Rachel’s Reviews (9/10): “…it’s a wonderful film everyone will enjoy. The story is interesting, the acting is great, script is well done and the racing scenes work.”
Ken Murray / The Nerd Templar: “I loved Ford v Ferrari. It’s without a doubt my favorite film of the year so far. Bale is just astonishing and Damon holds his own opposite him.”
Dan Gardner/Runpee: “It’s not often that a movie gets perfect marks on writing, acting, and directing, but — pardon the pun — Ford v Ferrari hits on all cylinders.”
Mike Shutt: “This is a movie that is two and a half hours of sheer entertainment without needing you to “turn your brain off” at the door. The characters are charming and interesting enough to get you invested, and the craft is sleek and exciting.”
Jason Bleau / Cinema Spotlight (5/5): ” This might be one of the most perfectly balanced, entertaining and all-around well-made motorsports movies of all time.”
Alex Brannan (B-): “The narrative loses itself in the politics of corporations and in the superficial conversations about the art of the race. The beating heart of Ford v Ferrari is in its climactic final act, which is then let down by the abrupt emotional appeals of the denouement. But, if only for a moment, the film pushes to 7,000 RPMs.”
reelhit: ” a fun, well-made film that feels more like a classic film, in the sense that it feels like an older type of film, perhaps made for an older audience. It’s a slower, character-focused drama that I personally feel has been lacking in cinema lately.”
Society Reviews: “…the type of oscar bait that restores your faith in the genre as well as the industry. The film’s window into classic California Conservatism is one that should be savored because you won’t get much of it from Hollywood these days so enjoy while you can.”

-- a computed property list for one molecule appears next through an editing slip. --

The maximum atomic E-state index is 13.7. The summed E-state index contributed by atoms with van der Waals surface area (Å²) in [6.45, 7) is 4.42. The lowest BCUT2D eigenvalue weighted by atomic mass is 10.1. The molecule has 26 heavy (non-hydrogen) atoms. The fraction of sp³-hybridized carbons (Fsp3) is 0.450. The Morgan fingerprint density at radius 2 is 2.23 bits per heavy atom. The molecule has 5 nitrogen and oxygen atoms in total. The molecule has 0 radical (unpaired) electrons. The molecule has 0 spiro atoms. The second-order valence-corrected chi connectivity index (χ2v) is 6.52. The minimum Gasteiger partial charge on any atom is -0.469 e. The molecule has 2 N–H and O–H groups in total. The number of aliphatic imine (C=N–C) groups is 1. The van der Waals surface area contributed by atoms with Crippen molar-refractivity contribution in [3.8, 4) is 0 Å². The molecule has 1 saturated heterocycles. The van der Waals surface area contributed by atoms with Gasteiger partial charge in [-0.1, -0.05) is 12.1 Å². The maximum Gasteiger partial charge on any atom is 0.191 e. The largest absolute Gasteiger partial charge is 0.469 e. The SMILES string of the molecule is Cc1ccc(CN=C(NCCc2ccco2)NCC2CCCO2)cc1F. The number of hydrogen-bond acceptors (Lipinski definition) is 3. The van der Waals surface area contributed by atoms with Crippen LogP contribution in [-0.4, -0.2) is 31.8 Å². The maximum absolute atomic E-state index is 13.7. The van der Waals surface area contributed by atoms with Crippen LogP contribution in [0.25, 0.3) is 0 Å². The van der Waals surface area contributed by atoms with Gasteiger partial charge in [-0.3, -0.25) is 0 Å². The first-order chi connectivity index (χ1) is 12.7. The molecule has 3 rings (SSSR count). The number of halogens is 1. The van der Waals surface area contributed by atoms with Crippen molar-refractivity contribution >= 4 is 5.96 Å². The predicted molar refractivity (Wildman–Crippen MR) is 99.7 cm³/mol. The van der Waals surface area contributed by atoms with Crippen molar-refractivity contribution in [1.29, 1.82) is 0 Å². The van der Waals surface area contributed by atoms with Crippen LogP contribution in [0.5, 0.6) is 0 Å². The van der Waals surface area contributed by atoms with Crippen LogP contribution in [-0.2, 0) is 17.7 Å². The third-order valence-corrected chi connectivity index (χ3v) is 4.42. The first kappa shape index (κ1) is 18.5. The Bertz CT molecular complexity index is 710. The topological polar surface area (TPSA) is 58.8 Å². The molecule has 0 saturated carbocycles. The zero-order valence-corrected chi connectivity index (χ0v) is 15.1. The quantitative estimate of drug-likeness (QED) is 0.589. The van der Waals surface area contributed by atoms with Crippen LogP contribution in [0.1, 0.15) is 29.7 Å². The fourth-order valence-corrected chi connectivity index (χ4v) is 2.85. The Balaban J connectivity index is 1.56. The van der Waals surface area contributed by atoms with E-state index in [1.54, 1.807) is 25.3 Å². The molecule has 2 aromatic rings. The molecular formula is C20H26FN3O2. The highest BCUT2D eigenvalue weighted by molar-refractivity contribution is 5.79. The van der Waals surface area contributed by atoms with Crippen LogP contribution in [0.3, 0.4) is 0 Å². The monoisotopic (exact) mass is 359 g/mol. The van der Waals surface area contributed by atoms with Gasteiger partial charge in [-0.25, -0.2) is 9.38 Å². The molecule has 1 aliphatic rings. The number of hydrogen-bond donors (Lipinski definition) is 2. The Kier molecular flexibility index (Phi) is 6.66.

Doc / Embrace Your Geekness (4.4/5): “a very strong film with some top notch performances and a compelling story. The third act race is about as well done as you are going to get.”
Keith Loves Movies: “…not only a thrilling cinematic tale but it is also the kind of film we need.”
LittleFrog Scribbles (8/10): “…not just for racing fans, I knew nothing about Ken Miles or Le Mans going in (and quite frankly: what utter madness is driving for 24 hours?!), and while the story could be said to slip into cliche of true life biopics, it’s a gripping ride along the way.”
Polar Bears Watch TV: “I’d take this over a lot of the stuff we got last year, at least. ALSO: it has absolutely no business being 150 minutes long, and you really do feel the length”
Lee’s Movie Reviews (5/5): “I’m in awe of how good this movie is and how much I was enjoying myself, and if this is how much I enjoyed it while not being a racing fan then I can’t even begin to imagine how cool this movie would be to someone actually interested in the subject matter.”
13oldschool: ” This movie was totally entertaining and just plain fun. At times it was exhilarating!”
Island Movie Blogs: “The real focus of this movie, is what it takes to be an artist or a creator, and what it takes to please people. Having that at the core of this movie, really does give it a great emotional core for everything else to swirl around. All in all, Ford v Ferrari is a really well made, and even better acted movie that really should be seen in cinemas.”
TK Theater Production (4/5): “…a well-done racing drama. It had strong performances, an entertaining dynamic between the two leads, great racing sequences, and it delivered the right amount of emotion to make all of those things matter in the end.”
Todd Mesirow / The Review Garage: “If you love cars, and speed, and racing – then you have to not only see “Ford v Ferrari” on a big screen, you have to put it on your list of films to buy.”
CJ at the Movies (3.5/5): “The story is not always understandable, maybe because of the British dialogue or big motor mouths, but you’re still able to grasp the concept. In fact, you’re rooting for the Ford Motor Company, and their best driver to win the 24 hour race.”
Patrick Beatty Reviews (9/10): “I loved this movie, it does run pretty long and some side stories are a little less fleshed out than others. It’s a crowd-pleaser, and I would definitely recommend seeing this in IMAX!”